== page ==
Emma Beach was Abbott Thayer's second wife, whom he married four months to the day after Kate Bloede's death. She met the couple during the summer of 1881, when they were vacationing in Nantucket. Beach was the daughter of Moses Beach, the former owner of the New York Sun. She was an art student, and over the next few years she visited the Thayers often, developing a close relationship with the children. Emma actually helped Thayer transfer Kate to the McLean Asylum. On July 27, 1891, Abbott wrote to Emma, imploring her to move in permanently with the family for the sake of the children. Her family was quite against this proposal, but the two were married in Nantucket on September 3, 1891. This caused problems between Abbott and the Bloedes, particularly offending Gertrude Bloede and Indie Bloede King, Kate's sisters.
Violet and Ella Beach were Emma Beach's sisters.
Dr. Samuel T. King was Abbott's brother-in-law, the husband of Indie Bloede. Thayer was quite close with King, and therefore it was King to whom he wrote in an attempt to patch things over with the Bloede family, especially Gertrude Bloede. This relationship later deteriorated, with King supporting his wife as opposed to Thayer.
Gertrude Bloede was Kate's sister and was married to Dr. King. It was Gertrude who was most offended when Thayer quickly remarried after Kate's death, and it was Gertrude whom Abbott attempted to reach out to after she refused to speak to him. Gertrude lived a double life as a poet. She published several pieces under the name "Stuart Sterne" in the 19th century.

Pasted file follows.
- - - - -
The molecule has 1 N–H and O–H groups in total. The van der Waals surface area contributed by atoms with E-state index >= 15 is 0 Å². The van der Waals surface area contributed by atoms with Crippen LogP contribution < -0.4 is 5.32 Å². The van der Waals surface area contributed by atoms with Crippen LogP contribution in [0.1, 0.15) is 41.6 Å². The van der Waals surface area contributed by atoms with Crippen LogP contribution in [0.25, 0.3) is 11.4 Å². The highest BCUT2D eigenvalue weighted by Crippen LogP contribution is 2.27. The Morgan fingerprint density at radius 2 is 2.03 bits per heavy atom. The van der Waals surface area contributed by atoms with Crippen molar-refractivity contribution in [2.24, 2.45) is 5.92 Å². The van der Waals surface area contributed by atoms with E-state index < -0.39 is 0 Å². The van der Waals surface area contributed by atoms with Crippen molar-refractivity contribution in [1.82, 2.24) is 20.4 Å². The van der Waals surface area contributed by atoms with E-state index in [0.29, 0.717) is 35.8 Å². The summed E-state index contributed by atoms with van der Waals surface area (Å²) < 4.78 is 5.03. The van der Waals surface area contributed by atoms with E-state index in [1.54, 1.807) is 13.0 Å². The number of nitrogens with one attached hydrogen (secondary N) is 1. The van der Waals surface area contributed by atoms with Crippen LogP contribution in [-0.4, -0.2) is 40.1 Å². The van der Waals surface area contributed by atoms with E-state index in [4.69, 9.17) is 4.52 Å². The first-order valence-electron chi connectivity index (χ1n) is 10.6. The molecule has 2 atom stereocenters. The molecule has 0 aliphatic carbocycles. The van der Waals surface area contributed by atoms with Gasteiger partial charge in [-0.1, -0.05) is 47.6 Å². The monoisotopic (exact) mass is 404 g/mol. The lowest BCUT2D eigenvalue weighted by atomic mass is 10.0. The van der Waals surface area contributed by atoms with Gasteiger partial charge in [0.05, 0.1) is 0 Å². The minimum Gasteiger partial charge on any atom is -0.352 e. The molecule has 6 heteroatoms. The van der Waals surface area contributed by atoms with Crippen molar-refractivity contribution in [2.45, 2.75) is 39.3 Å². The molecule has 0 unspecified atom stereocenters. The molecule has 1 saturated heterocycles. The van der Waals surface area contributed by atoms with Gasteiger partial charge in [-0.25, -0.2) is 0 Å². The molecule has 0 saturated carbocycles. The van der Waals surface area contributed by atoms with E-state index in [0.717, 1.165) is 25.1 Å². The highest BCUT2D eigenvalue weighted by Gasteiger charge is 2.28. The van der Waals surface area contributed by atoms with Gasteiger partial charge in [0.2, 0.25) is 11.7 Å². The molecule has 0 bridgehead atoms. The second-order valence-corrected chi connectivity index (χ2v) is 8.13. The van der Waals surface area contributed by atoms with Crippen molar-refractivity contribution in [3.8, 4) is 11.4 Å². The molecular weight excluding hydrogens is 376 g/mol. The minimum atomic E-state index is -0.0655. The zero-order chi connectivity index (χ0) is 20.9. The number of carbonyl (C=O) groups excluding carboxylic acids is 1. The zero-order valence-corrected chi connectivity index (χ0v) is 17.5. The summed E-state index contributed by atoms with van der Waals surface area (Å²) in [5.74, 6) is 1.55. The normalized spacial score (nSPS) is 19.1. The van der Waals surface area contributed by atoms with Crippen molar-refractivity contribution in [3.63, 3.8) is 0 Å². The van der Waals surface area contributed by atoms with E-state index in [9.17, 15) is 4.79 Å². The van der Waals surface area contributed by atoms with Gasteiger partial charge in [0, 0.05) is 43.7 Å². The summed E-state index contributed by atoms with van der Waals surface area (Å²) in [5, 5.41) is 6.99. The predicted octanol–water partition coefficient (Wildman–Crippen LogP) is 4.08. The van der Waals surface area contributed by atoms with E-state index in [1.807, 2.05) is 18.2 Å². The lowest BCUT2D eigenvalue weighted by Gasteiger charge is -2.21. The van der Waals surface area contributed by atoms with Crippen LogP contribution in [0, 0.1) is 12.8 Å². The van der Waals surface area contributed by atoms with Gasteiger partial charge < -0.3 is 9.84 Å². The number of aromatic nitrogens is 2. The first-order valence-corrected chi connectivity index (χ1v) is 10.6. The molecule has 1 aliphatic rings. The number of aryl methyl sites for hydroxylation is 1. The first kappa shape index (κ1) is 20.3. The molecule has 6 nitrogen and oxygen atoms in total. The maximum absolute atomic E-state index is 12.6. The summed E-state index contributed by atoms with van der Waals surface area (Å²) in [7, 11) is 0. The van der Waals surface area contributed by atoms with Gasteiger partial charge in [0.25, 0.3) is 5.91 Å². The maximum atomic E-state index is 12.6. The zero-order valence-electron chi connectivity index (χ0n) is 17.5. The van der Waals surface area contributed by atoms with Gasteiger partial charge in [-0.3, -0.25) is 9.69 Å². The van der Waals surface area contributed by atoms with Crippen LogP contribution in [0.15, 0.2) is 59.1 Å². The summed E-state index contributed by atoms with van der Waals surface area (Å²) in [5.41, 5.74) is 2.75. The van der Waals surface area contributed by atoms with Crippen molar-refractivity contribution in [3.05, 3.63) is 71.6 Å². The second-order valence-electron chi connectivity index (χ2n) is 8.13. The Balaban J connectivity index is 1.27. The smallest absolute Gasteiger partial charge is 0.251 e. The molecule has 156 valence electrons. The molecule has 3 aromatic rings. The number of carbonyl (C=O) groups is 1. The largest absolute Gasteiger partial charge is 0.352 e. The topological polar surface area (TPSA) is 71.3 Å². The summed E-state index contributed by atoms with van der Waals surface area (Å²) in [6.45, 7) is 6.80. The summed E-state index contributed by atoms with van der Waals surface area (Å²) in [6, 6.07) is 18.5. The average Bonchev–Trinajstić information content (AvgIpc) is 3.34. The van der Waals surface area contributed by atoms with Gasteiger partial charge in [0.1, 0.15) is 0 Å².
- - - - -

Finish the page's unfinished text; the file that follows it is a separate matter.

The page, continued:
William Endicott was an American politician from Massachusetts who served as Secretary of War and was influential on the Board on Fortification. Following his retirement, he returned to Boston, was overseer of Harvard College (his Alma mater) and president of the Peabody Academy of Science and Peabody Education Fund. It appears that Thayer's letter responds to a request from Endicott that Abbott participate in a mural in Massachusetts.
Maria Oakey Dewing was the wife of Thomas Wilmer Dewing, an American painter at the turn of the century. Maria herself was an artist who painted mostly flowers, although she began by painting figures. She studied art at the Cooper Union in New York City.
Local Numbers:
FSA A2009.06 1
Other Archival Materials:
Thomas B. Brumbaugh research material on Abbott Handerson Thayer and other artists, 1876-1994 (bulk 1960s-1994); Also located at Archives of American Art, Smithsonian Institution.
Collection Restrictions:
Collection is open for research.
Collection Rights:
Permission to publish, quote, or reproduce must be secured from the repository.
Topic:
Art, American  Search this
Genre/Form:
Correspondence -- 19th century
Correspondence -- 20th century
Identifier:
FSA.A2009.06, Series FSA A2009.06 1
See more items in:
The Brumbaugh Collection of Artist Letters
Archival Repository:
Freer Gallery of Art and Arthur M. Sackler Gallery Archives
GUID:
https://n2t.net/ark:/65665/dc38f3c7164-7bff-44a3-a374-6ac0c276aced
EDAN-URL:
ead_component:sova-fsa-a2009-06-ref5

Kamekichi Tokita Papers

Creator: